Former Finance Minister Giorgos Papaconstantinou is to face a special court after a council of judges ruled over the weekend that the charges leveled against him over his alleged tampering with the so-called Lagarde list of wealthy Greek savers have not expired under the statute of limitations.
The decision makes Papaconstantinou the first ex-minister to face a special court since 1989, when the so-called Koskotas scandal shook the then Socialist government. According to a document submitted in Parliament by Justice Minister Haris Athanasiou, 136 similar case files had been sent to the House since 2009 but only Papaconstantinou’s led to a special court. Athanasiou was responding to a question by leftist SYRIZA MP Zoe Constantopoulou, who claimed “dozens of cases” concerning minister accountability had been shelved.
Papaconstantinou is accused of removing the names of three relatives from a list of Swiss bank account-holders given to him in May 2010 by Christine Lagarde, the International Monetary Fund head who was then France’s finance minister.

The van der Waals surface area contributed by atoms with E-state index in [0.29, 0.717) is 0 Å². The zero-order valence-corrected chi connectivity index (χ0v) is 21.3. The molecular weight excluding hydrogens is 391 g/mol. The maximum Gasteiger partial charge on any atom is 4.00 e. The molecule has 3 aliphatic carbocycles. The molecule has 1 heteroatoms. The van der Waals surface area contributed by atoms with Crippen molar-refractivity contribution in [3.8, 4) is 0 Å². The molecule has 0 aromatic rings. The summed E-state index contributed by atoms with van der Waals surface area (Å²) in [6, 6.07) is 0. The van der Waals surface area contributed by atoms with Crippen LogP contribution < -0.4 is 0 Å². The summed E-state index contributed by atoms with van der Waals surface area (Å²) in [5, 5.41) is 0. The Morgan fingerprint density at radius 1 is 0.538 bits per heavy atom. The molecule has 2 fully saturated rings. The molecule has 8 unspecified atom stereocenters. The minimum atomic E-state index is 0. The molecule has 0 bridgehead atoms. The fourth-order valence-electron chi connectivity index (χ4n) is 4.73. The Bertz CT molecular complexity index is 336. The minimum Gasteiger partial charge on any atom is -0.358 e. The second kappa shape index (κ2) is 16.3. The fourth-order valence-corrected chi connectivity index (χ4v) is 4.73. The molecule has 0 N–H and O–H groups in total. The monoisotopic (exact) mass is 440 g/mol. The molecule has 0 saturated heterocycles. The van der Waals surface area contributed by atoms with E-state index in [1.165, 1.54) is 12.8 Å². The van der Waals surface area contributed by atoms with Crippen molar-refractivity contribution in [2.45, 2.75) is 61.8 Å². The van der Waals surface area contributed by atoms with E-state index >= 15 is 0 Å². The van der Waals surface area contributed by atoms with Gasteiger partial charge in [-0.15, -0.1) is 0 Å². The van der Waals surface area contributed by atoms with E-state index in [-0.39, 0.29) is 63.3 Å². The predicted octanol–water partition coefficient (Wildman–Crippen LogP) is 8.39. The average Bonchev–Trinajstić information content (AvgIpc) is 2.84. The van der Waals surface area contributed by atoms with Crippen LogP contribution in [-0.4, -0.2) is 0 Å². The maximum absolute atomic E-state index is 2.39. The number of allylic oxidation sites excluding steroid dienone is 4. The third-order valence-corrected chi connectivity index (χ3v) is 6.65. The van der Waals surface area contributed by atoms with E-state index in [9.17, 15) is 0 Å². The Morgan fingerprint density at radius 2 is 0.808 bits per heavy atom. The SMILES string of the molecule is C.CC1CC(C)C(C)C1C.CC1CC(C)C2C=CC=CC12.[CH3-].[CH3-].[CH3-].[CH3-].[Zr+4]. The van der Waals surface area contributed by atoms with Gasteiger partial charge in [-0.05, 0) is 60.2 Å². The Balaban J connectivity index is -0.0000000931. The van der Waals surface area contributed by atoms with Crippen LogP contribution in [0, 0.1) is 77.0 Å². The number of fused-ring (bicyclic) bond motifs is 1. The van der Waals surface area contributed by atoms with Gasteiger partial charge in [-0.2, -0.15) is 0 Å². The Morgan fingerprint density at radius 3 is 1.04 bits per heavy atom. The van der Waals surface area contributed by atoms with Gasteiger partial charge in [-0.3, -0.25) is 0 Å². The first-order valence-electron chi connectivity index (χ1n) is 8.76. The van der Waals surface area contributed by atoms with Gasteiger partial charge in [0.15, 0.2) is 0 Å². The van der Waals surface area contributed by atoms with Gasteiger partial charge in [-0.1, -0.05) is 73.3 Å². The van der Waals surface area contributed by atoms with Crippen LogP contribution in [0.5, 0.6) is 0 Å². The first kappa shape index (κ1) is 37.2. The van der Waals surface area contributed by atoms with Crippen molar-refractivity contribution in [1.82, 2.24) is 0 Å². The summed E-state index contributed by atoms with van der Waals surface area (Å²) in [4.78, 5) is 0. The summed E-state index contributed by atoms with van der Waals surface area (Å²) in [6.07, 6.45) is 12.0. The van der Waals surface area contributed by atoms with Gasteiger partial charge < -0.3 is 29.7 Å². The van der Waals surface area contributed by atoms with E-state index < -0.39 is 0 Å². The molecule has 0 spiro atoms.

Parliament voted last summer to indict Papaconstantinou on charges of breach of faith, violation of duty and doctoring a document.
Over the weekend, a judicial council ruled that he is not protected by the statue of limitations, which dictates that offenses allegedly committed by ex-ministers expire if two parliaments have sat since the offense. According to the panel, the parliament formed after the first of two successive elections in the spring of 2012 did not operate normally as it convened for just a day.